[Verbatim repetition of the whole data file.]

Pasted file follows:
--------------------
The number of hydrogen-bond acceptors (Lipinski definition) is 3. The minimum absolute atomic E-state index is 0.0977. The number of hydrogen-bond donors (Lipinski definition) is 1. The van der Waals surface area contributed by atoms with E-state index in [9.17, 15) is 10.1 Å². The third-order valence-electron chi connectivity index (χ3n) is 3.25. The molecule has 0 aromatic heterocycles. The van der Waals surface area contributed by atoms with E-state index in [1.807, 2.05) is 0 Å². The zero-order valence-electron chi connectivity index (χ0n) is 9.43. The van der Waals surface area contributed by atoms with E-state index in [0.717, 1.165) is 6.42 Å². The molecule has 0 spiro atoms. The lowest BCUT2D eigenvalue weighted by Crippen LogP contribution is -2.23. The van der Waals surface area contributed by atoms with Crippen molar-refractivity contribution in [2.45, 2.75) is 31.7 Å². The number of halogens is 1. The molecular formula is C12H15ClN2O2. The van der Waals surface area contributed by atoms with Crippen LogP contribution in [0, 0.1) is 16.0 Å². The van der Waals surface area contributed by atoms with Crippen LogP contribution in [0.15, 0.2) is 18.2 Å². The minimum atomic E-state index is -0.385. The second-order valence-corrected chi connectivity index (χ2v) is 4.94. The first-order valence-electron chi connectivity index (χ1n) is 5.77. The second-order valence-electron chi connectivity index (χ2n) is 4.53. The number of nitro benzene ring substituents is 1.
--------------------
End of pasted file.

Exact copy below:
The number of hydrogen-bond acceptors (Lipinski definition) is 3. The minimum absolute atomic E-state index is 0.0977. The number of hydrogen-bond donors (Lipinski definition) is 1. The van der Waals surface area contributed by atoms with E-state index in [9.17, 15) is 10.1 Å². The third-order valence-electron chi connectivity index (χ3n) is 3.25. The molecule has 0 aromatic heterocycles. The van der Waals surface area contributed by atoms with E-state index in [1.807, 2.05) is 0 Å². The zero-order valence-electron chi connectivity index (χ0n) is 9.43. The van der Waals surface area contributed by atoms with E-state index in [0.717, 1.165) is 6.42 Å². The molecule has 0 spiro atoms. The lowest BCUT2D eigenvalue weighted by Crippen LogP contribution is -2.23. The van der Waals surface area contributed by atoms with Crippen molar-refractivity contribution in [2.45, 2.75) is 31.7 Å². The number of halogens is 1. The molecular formula is C12H15ClN2O2. The van der Waals surface area contributed by atoms with Crippen LogP contribution in [0, 0.1) is 16.0 Å². The van der Waals surface area contributed by atoms with Crippen LogP contribution in [0.15, 0.2) is 18.2 Å². The minimum atomic E-state index is -0.385. The second-order valence-corrected chi connectivity index (χ2v) is 4.94. The first-order valence-electron chi connectivity index (χ1n) is 5.77. The second-order valence-electron chi connectivity index (χ2n) is 4.53. The number of nitro benzene ring substituents is 1.